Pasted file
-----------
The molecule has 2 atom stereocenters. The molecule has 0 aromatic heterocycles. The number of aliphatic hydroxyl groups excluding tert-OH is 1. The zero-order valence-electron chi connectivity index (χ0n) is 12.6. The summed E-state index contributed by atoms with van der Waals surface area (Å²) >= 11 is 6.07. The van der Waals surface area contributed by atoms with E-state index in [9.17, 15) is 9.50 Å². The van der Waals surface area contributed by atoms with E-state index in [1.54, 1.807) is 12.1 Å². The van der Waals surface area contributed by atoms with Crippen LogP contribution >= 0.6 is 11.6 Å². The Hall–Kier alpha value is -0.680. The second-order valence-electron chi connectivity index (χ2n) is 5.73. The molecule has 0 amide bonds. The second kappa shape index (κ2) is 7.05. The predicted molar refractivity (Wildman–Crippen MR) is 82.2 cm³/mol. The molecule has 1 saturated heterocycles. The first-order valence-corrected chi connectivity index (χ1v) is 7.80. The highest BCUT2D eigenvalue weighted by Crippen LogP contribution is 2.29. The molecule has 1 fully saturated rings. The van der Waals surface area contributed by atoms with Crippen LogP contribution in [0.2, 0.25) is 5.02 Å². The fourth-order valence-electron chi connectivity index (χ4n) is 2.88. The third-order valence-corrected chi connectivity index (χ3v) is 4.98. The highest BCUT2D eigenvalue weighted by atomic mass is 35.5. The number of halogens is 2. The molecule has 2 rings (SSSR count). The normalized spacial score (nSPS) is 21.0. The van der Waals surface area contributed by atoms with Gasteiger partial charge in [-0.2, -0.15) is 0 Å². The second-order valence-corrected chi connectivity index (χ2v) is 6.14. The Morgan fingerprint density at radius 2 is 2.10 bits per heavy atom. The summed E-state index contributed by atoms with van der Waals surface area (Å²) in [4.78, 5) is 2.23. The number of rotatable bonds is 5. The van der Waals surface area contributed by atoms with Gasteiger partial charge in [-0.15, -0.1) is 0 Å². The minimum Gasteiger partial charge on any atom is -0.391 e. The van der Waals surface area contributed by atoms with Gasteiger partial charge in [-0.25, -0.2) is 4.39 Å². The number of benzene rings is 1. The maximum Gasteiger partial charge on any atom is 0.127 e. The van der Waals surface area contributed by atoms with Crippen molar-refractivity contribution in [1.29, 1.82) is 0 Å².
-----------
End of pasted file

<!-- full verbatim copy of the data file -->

The molecule has 2 atom stereocenters. The molecule has 0 aromatic heterocycles. The number of aliphatic hydroxyl groups excluding tert-OH is 1. The zero-order valence-electron chi connectivity index (χ0n) is 12.6. The summed E-state index contributed by atoms with van der Waals surface area (Å²) >= 11 is 6.07. The van der Waals surface area contributed by atoms with E-state index in [9.17, 15) is 9.50 Å². The van der Waals surface area contributed by atoms with E-state index in [1.54, 1.807) is 12.1 Å². The van der Waals surface area contributed by atoms with Crippen LogP contribution >= 0.6 is 11.6 Å². The Hall–Kier alpha value is -0.680. The second-order valence-electron chi connectivity index (χ2n) is 5.73. The molecule has 0 amide bonds. The second kappa shape index (κ2) is 7.05. The predicted molar refractivity (Wildman–Crippen MR) is 82.2 cm³/mol. The molecule has 1 saturated heterocycles. The first-order valence-corrected chi connectivity index (χ1v) is 7.80. The highest BCUT2D eigenvalue weighted by Crippen LogP contribution is 2.29. The molecule has 1 fully saturated rings. The van der Waals surface area contributed by atoms with Crippen LogP contribution in [0.2, 0.25) is 5.02 Å². The fourth-order valence-electron chi connectivity index (χ4n) is 2.88. The third-order valence-corrected chi connectivity index (χ3v) is 4.98. The highest BCUT2D eigenvalue weighted by atomic mass is 35.5. The number of halogens is 2. The molecule has 2 rings (SSSR count). The normalized spacial score (nSPS) is 21.0. The van der Waals surface area contributed by atoms with Gasteiger partial charge in [-0.2, -0.15) is 0 Å². The second-order valence-corrected chi connectivity index (χ2v) is 6.14. The Morgan fingerprint density at radius 2 is 2.10 bits per heavy atom. The summed E-state index contributed by atoms with van der Waals surface area (Å²) in [4.78, 5) is 2.23. The number of rotatable bonds is 5. The van der Waals surface area contributed by atoms with Gasteiger partial charge in [-0.15, -0.1) is 0 Å². The minimum Gasteiger partial charge on any atom is -0.391 e. The van der Waals surface area contributed by atoms with Gasteiger partial charge in [-0.25, -0.2) is 4.39 Å². The number of benzene rings is 1. The maximum Gasteiger partial charge on any atom is 0.127 e. The van der Waals surface area contributed by atoms with Crippen molar-refractivity contribution in [1.29, 1.82) is 0 Å².